GREECE – Of all the comments that John Kasich fielded during a town hall session in this Rochester suburb Saturday, none sparked a more thunderous ovation than the suggestion he continue his underdog campaign for president.
More than 1,500 people (according to police) jammed the Greece Community Center to hear the Republican governor of Ohio outline his alternative to front-runners Donald Trump and Sen. Ted Cruz, whose supporters are suggesting more strongly than ever that Kasich drop out. But his Monroe County supporters didn’t want to hear anything of the sort.
Indeed, Kasich told reporters after his 75-minute, give-and-take session, that he feels good about snaring at least some of New York’s 95 delegates to the Republican National Convention when primary voters cast ballots April 19. He pointed to at least one poll that ranks him second in New York behind Trump.
“We’re second place now in New York, and we think we’ll do OK here,” he said. “Look, a lot of people feel pressure for any number of reasons to come and say they’re for Trump, but are they really for him? I’m not sold on that.”
He also emphasized his contention that he will fare best in a November general election against Democrat Hillary Clinton, and that his effort to win the GOP nomination can still be accomplished at an open convention.
“In terms of experts, they haven’t been right about one single thing all year,” he said. “We are going to a convention, and at the convention they’re going to decide who can actually win in the fall and who can beat Hillary. I’m the only who consistently does it.”
Kasich is aiming to compete in all of the 27 elections in each of New York’s congressional districts on April 19, aiming to cherry-pick enough delegates to bolster his convention case. He appealed to the virtually all-white crowd of enthusiastic supporters, who seemed to quickly absorb his self-described rise from blue-collar roots and an “aw-shucks” style.
“The really amazing thing about this is that I appreciate each and everyone that comes to these things,” he said. “I’m humbled by it. Wow – this is really something. Who would stand in line out there to come and see me?”
The governor never once mentioned any of his Republican or Democratic opponents by name during his general remarks, but he was clearly aiming for Trump by pointing to “people who think we ought to close our doors to immigrants.”
“I think they’re dead wrong,” he said.
And he hinted to reporters that his “Q&A, town hall” format allowed his followers to feel “safe” at his rallies, as opposed to the fisticuffs and other disruptions frequently noted at Trump events.
“The informal style also helps people feel comfortable and feel safe when they come to something like this,” he said.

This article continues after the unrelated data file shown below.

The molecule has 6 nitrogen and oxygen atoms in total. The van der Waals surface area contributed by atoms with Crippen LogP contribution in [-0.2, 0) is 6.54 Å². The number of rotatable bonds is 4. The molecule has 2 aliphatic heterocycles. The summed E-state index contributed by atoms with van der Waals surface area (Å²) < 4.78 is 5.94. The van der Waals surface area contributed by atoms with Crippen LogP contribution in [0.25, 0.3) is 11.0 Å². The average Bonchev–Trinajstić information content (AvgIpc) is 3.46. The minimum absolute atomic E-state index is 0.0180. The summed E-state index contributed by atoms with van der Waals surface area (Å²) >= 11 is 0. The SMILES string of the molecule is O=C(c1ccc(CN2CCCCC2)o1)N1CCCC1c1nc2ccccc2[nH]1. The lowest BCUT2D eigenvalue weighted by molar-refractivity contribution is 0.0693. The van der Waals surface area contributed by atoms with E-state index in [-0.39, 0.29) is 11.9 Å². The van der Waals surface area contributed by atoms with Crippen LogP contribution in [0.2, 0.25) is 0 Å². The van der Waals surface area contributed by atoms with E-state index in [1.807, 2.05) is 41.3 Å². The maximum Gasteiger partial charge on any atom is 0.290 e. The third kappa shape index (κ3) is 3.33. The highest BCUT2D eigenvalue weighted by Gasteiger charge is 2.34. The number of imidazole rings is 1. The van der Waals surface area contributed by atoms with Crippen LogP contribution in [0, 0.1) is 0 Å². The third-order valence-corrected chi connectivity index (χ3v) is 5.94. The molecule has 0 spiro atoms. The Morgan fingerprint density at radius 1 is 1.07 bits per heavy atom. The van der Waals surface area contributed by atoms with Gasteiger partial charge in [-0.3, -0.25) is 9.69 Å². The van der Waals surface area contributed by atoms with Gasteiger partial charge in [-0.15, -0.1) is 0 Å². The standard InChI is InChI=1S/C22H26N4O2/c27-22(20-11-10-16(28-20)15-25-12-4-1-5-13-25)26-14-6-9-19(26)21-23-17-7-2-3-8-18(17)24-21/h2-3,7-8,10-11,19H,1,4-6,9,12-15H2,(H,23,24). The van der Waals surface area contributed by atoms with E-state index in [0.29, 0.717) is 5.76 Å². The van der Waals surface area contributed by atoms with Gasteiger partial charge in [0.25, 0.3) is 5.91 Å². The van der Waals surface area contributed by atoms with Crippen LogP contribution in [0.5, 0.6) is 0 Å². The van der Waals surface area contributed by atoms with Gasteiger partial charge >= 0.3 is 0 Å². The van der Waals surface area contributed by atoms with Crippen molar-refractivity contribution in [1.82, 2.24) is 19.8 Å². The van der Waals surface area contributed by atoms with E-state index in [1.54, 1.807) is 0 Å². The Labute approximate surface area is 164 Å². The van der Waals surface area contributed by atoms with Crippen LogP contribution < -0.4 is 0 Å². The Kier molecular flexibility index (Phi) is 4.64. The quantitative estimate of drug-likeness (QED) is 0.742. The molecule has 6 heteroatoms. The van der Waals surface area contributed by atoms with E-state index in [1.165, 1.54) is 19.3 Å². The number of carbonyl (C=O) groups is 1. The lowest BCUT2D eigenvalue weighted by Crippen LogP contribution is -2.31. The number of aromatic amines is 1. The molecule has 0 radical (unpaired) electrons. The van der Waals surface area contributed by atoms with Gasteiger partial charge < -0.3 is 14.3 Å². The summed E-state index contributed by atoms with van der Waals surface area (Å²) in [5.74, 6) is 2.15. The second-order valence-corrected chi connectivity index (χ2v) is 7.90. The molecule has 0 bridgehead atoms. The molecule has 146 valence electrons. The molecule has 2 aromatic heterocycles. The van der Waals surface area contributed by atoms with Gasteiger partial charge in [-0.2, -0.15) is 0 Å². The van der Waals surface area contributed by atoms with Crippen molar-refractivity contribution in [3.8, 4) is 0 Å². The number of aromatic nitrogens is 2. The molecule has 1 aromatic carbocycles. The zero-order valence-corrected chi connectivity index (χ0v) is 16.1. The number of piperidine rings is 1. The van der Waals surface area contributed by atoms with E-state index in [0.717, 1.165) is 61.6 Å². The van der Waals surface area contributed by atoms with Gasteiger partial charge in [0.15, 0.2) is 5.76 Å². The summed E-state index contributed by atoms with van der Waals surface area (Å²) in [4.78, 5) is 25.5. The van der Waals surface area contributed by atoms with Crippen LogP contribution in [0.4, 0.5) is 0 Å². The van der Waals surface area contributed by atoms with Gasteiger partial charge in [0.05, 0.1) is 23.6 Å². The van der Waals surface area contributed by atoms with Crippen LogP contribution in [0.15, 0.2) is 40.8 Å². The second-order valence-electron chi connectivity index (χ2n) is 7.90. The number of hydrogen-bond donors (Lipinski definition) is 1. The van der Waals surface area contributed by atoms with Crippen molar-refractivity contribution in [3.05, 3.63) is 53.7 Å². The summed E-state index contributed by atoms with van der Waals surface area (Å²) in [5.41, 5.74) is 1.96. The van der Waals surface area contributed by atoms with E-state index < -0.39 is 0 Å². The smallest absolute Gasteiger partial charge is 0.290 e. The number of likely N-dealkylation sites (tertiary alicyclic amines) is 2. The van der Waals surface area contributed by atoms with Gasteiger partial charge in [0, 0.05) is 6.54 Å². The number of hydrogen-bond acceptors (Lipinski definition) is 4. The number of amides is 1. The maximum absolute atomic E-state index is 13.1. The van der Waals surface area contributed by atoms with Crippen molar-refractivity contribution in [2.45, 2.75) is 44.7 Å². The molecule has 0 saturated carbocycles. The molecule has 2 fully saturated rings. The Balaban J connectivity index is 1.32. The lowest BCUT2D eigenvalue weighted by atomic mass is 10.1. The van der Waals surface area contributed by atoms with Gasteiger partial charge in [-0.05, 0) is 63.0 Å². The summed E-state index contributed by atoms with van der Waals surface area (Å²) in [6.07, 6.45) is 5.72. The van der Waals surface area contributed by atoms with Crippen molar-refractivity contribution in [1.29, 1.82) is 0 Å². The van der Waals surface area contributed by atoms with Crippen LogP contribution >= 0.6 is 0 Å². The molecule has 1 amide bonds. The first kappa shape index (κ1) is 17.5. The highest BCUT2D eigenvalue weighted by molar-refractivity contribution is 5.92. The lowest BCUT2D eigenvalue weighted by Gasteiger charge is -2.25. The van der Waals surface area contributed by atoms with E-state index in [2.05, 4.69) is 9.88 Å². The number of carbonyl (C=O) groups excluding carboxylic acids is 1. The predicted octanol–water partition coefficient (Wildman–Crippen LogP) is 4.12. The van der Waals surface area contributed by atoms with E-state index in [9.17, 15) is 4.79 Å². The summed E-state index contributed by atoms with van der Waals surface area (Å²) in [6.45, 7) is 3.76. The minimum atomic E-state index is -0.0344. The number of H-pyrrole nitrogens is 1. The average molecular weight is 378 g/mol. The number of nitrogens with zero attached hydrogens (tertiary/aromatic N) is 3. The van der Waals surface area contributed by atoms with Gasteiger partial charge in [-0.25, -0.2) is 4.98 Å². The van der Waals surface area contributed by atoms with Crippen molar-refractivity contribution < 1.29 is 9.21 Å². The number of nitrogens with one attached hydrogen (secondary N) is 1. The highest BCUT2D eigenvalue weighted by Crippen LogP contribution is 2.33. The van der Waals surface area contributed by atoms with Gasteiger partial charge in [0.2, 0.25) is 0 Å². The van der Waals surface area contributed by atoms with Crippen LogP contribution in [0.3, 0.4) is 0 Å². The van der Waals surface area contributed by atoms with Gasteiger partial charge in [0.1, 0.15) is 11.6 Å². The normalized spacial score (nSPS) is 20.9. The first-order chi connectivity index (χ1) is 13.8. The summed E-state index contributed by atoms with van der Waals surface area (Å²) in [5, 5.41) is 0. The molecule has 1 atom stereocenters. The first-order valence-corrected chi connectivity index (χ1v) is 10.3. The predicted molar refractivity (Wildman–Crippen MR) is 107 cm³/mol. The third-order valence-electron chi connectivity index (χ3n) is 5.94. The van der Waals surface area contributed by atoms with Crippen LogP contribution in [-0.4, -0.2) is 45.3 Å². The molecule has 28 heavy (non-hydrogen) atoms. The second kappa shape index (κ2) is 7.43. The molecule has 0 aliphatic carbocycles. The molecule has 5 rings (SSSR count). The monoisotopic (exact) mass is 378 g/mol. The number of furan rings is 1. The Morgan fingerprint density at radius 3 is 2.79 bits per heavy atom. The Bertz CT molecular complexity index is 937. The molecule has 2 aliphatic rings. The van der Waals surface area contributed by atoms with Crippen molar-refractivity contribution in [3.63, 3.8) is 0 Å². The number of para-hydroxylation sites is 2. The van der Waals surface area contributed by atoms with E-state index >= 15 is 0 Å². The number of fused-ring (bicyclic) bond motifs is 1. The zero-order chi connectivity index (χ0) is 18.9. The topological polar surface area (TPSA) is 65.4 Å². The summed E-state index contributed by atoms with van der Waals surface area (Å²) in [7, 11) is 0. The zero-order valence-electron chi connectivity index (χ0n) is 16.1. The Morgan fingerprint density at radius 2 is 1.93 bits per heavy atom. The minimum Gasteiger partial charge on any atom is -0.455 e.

Kasich reiterated many of his now-signature stories such as growing up in Democratic McKees Rocks, Pa., attending Ohio State, finagling an Oval Office meeting with President Richard Nixon as a collegian, and emerging as a major force behind balancing the federal budget while a congressman in the 1980s and 1990s.
He also pointed to his now-familiar statistics of soaring job growth in Ohio under his tenure as governor, along with a balanced budget and reduced taxes.
Kasich has tried to present himself as a “moderate” alternative to Trump and Cruz by pointing to his state’s embrace of Medicaid funds under President Obama’s Affordable Care Act, even though he opposed the law.
Ironically, as he pointed out that his government has determined the “mentally ill should not have to sleep under a bridge or in prisons,” several advocates for the disabled interrupted his speech with chants urging more attention. Kasich deftly defused the situation by agreeing with their demands and pointing to help for the disabled as the single biggest increase in Ohio’s budget.
He has watched the nation’s $5 trillion surplus melt into a $19 trillion deficit, he said, adding that a balanced budget equals good economic times and negates a host of issues now dominating the presidential debate.
“The issue of income inequality and job security was not an issue then because America was booming,” he said.
The governor called for transferring federal involvement in welfare, education, job training and infrastructure back to the control of states, and he took a more conciliatory approach to immigration than Trump and his plan to build a massive wall on the Mexican border. Kasich said he also will stand against illegal immigration, but would also pursue a “path to legalization.”
The candidate appealed to his audience’s spiritual side by insisting they are all part of a grander plan. He singled out nurses, teachers, doctors and school custodians, praising their contributions as important.
“The strength of our country is not in our president,” he said. “The strength of our country is in ourselves, our families and our neighborhoods. In the end, we don’t have to run for president to change the world.”
But more than anything, Kasich portrayed himself as a winner.
“Cruz and Trump are going to get killed in the fall. I mean, they cannot win,” he said. “They will get beat and we will lose the (Supreme Court), we will lose the United States Senate, and people will wake up to that. Finally, people will decide who it is that can actually be president with the maturity, experience and the record.”
Kasich made only one suggestion about losing in New York.
“Even if I don’t get any votes in New York,” he said, “I’m coming back for the food.”